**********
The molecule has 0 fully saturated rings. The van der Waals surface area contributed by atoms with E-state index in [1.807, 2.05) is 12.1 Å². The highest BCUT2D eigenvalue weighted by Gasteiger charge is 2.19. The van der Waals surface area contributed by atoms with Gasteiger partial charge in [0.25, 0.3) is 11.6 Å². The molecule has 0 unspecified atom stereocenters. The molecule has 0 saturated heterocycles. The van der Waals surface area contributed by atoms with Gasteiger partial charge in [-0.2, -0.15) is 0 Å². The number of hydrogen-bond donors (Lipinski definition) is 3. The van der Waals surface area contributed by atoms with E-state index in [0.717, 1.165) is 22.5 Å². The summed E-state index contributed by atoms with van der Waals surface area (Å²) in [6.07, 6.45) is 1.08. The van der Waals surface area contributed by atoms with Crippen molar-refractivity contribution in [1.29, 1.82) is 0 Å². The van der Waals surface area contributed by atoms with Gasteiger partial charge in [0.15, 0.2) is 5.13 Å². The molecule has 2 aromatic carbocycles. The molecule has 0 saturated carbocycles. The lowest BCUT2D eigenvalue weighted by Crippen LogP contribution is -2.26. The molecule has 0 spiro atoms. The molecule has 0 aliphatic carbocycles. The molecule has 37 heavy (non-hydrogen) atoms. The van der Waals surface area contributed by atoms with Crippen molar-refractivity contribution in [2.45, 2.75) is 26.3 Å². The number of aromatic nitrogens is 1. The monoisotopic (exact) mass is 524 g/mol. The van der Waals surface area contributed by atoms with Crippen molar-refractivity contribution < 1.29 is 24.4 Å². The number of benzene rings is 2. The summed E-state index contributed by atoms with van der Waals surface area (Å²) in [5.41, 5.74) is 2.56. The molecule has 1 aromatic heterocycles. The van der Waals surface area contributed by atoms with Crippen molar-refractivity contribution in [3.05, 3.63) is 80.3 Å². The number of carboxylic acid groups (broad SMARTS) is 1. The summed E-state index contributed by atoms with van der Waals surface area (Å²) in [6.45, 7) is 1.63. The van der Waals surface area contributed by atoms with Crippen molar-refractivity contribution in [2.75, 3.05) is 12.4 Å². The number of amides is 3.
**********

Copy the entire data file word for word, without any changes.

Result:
The molecule has 0 fully saturated rings. The van der Waals surface area contributed by atoms with E-state index in [1.807, 2.05) is 12.1 Å². The highest BCUT2D eigenvalue weighted by Gasteiger charge is 2.19. The van der Waals surface area contributed by atoms with Gasteiger partial charge in [0.25, 0.3) is 11.6 Å². The molecule has 0 unspecified atom stereocenters. The molecule has 0 saturated heterocycles. The van der Waals surface area contributed by atoms with Gasteiger partial charge in [-0.2, -0.15) is 0 Å². The number of hydrogen-bond donors (Lipinski definition) is 3. The van der Waals surface area contributed by atoms with E-state index in [0.717, 1.165) is 22.5 Å². The summed E-state index contributed by atoms with van der Waals surface area (Å²) in [6.07, 6.45) is 1.08. The van der Waals surface area contributed by atoms with Crippen molar-refractivity contribution in [1.29, 1.82) is 0 Å². The van der Waals surface area contributed by atoms with Gasteiger partial charge in [0.15, 0.2) is 5.13 Å². The molecule has 2 aromatic carbocycles. The molecule has 0 saturated carbocycles. The lowest BCUT2D eigenvalue weighted by Crippen LogP contribution is -2.26. The molecule has 0 spiro atoms. The molecule has 0 aliphatic carbocycles. The molecule has 37 heavy (non-hydrogen) atoms. The van der Waals surface area contributed by atoms with Crippen molar-refractivity contribution in [2.45, 2.75) is 26.3 Å². The number of aromatic nitrogens is 1. The monoisotopic (exact) mass is 524 g/mol. The van der Waals surface area contributed by atoms with Crippen molar-refractivity contribution < 1.29 is 24.4 Å². The number of benzene rings is 2. The summed E-state index contributed by atoms with van der Waals surface area (Å²) in [5.41, 5.74) is 2.56. The molecule has 1 aromatic heterocycles. The van der Waals surface area contributed by atoms with Crippen molar-refractivity contribution in [3.05, 3.63) is 80.3 Å². The number of carboxylic acid groups (broad SMARTS) is 1. The summed E-state index contributed by atoms with van der Waals surface area (Å²) in [6.45, 7) is 1.63. The van der Waals surface area contributed by atoms with Crippen molar-refractivity contribution in [2.75, 3.05) is 12.4 Å². The number of amides is 3.